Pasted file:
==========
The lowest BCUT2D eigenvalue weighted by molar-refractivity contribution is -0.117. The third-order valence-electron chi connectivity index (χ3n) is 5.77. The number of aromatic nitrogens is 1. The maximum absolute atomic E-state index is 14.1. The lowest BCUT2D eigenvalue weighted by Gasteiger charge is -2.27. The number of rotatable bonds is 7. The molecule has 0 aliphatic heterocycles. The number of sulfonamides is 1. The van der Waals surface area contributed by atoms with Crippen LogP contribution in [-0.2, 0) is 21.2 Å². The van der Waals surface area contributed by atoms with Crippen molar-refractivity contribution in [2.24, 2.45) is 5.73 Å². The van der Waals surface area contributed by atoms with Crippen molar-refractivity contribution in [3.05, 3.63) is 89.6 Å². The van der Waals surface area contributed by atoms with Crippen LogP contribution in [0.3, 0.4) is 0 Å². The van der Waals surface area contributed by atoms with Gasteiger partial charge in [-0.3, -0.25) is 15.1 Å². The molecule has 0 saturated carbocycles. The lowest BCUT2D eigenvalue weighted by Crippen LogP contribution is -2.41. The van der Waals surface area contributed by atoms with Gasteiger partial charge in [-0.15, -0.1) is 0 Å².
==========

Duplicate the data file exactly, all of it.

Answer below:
The lowest BCUT2D eigenvalue weighted by molar-refractivity contribution is -0.117. The third-order valence-electron chi connectivity index (χ3n) is 5.77. The number of aromatic nitrogens is 1. The maximum absolute atomic E-state index is 14.1. The lowest BCUT2D eigenvalue weighted by Gasteiger charge is -2.27. The number of rotatable bonds is 7. The molecule has 0 aliphatic heterocycles. The number of sulfonamides is 1. The van der Waals surface area contributed by atoms with Crippen LogP contribution in [-0.2, 0) is 21.2 Å². The van der Waals surface area contributed by atoms with Crippen molar-refractivity contribution in [2.24, 2.45) is 5.73 Å². The van der Waals surface area contributed by atoms with Crippen molar-refractivity contribution in [3.05, 3.63) is 89.6 Å². The van der Waals surface area contributed by atoms with Crippen LogP contribution in [0.3, 0.4) is 0 Å². The van der Waals surface area contributed by atoms with Gasteiger partial charge in [-0.3, -0.25) is 15.1 Å². The molecule has 0 saturated carbocycles. The lowest BCUT2D eigenvalue weighted by Crippen LogP contribution is -2.41. The van der Waals surface area contributed by atoms with Gasteiger partial charge in [-0.15, -0.1) is 0 Å².